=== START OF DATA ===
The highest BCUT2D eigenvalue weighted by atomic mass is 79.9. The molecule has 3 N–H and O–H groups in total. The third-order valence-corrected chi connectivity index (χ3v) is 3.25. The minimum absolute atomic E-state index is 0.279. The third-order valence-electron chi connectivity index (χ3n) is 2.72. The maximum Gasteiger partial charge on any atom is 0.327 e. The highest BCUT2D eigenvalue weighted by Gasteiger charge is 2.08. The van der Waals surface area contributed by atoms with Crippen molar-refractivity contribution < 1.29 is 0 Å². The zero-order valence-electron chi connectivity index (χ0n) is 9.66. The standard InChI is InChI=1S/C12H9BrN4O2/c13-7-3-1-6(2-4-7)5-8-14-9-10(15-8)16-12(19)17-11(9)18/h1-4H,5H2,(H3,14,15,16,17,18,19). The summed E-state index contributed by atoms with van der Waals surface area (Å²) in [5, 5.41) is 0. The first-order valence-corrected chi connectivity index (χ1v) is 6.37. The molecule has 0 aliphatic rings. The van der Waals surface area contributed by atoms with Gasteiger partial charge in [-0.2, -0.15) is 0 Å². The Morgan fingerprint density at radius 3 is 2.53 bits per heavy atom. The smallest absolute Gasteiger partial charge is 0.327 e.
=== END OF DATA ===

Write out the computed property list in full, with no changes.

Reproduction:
The highest BCUT2D eigenvalue weighted by atomic mass is 79.9. The molecule has 3 N–H and O–H groups in total. The third-order valence-corrected chi connectivity index (χ3v) is 3.25. The minimum absolute atomic E-state index is 0.279. The third-order valence-electron chi connectivity index (χ3n) is 2.72. The maximum Gasteiger partial charge on any atom is 0.327 e. The highest BCUT2D eigenvalue weighted by Gasteiger charge is 2.08. The van der Waals surface area contributed by atoms with Crippen molar-refractivity contribution < 1.29 is 0 Å². The zero-order valence-electron chi connectivity index (χ0n) is 9.66. The standard InChI is InChI=1S/C12H9BrN4O2/c13-7-3-1-6(2-4-7)5-8-14-9-10(15-8)16-12(19)17-11(9)18/h1-4H,5H2,(H3,14,15,16,17,18,19). The summed E-state index contributed by atoms with van der Waals surface area (Å²) in [5, 5.41) is 0. The first-order valence-corrected chi connectivity index (χ1v) is 6.37. The molecule has 0 aliphatic rings. The van der Waals surface area contributed by atoms with Gasteiger partial charge in [-0.2, -0.15) is 0 Å². The Morgan fingerprint density at radius 3 is 2.53 bits per heavy atom. The smallest absolute Gasteiger partial charge is 0.327 e.